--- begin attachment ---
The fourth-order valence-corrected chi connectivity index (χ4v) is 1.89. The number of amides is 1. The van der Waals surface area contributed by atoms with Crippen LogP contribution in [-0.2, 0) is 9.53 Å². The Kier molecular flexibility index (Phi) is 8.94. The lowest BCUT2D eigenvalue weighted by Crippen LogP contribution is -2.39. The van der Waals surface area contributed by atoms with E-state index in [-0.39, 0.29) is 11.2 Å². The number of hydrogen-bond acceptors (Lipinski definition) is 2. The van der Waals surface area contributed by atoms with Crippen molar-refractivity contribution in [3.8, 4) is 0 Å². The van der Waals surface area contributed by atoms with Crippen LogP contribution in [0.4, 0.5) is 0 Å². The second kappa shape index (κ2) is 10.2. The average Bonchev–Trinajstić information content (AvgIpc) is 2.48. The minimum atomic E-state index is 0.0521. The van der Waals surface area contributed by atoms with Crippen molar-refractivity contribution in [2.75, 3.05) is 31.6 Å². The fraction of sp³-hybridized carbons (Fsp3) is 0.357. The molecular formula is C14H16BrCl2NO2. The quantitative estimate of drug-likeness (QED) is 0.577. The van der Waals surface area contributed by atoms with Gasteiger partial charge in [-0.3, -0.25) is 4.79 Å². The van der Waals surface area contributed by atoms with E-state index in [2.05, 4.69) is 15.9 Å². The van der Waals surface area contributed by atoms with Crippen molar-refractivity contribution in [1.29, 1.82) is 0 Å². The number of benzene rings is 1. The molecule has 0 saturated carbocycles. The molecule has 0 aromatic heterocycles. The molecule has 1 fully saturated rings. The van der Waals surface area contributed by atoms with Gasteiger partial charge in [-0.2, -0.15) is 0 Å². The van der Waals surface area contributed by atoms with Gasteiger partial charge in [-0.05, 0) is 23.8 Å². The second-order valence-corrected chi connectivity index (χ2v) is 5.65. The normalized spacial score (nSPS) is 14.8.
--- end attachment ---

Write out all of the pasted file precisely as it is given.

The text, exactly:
The fourth-order valence-corrected chi connectivity index (χ4v) is 1.89. The number of amides is 1. The van der Waals surface area contributed by atoms with Crippen LogP contribution in [-0.2, 0) is 9.53 Å². The Kier molecular flexibility index (Phi) is 8.94. The lowest BCUT2D eigenvalue weighted by Crippen LogP contribution is -2.39. The van der Waals surface area contributed by atoms with E-state index in [-0.39, 0.29) is 11.2 Å². The number of hydrogen-bond acceptors (Lipinski definition) is 2. The van der Waals surface area contributed by atoms with Crippen molar-refractivity contribution in [3.8, 4) is 0 Å². The van der Waals surface area contributed by atoms with Crippen LogP contribution in [0.4, 0.5) is 0 Å². The second kappa shape index (κ2) is 10.2. The average Bonchev–Trinajstić information content (AvgIpc) is 2.48. The minimum atomic E-state index is 0.0521. The van der Waals surface area contributed by atoms with Crippen molar-refractivity contribution in [2.75, 3.05) is 31.6 Å². The fraction of sp³-hybridized carbons (Fsp3) is 0.357. The molecular formula is C14H16BrCl2NO2. The quantitative estimate of drug-likeness (QED) is 0.577. The van der Waals surface area contributed by atoms with Gasteiger partial charge in [-0.3, -0.25) is 4.79 Å². The van der Waals surface area contributed by atoms with E-state index in [2.05, 4.69) is 15.9 Å². The van der Waals surface area contributed by atoms with Crippen molar-refractivity contribution in [1.29, 1.82) is 0 Å². The number of benzene rings is 1. The molecule has 0 saturated carbocycles. The molecule has 0 aromatic heterocycles. The molecule has 1 fully saturated rings. The van der Waals surface area contributed by atoms with Gasteiger partial charge in [-0.2, -0.15) is 0 Å². The van der Waals surface area contributed by atoms with Gasteiger partial charge in [-0.05, 0) is 23.8 Å². The second-order valence-corrected chi connectivity index (χ2v) is 5.65. The normalized spacial score (nSPS) is 14.8.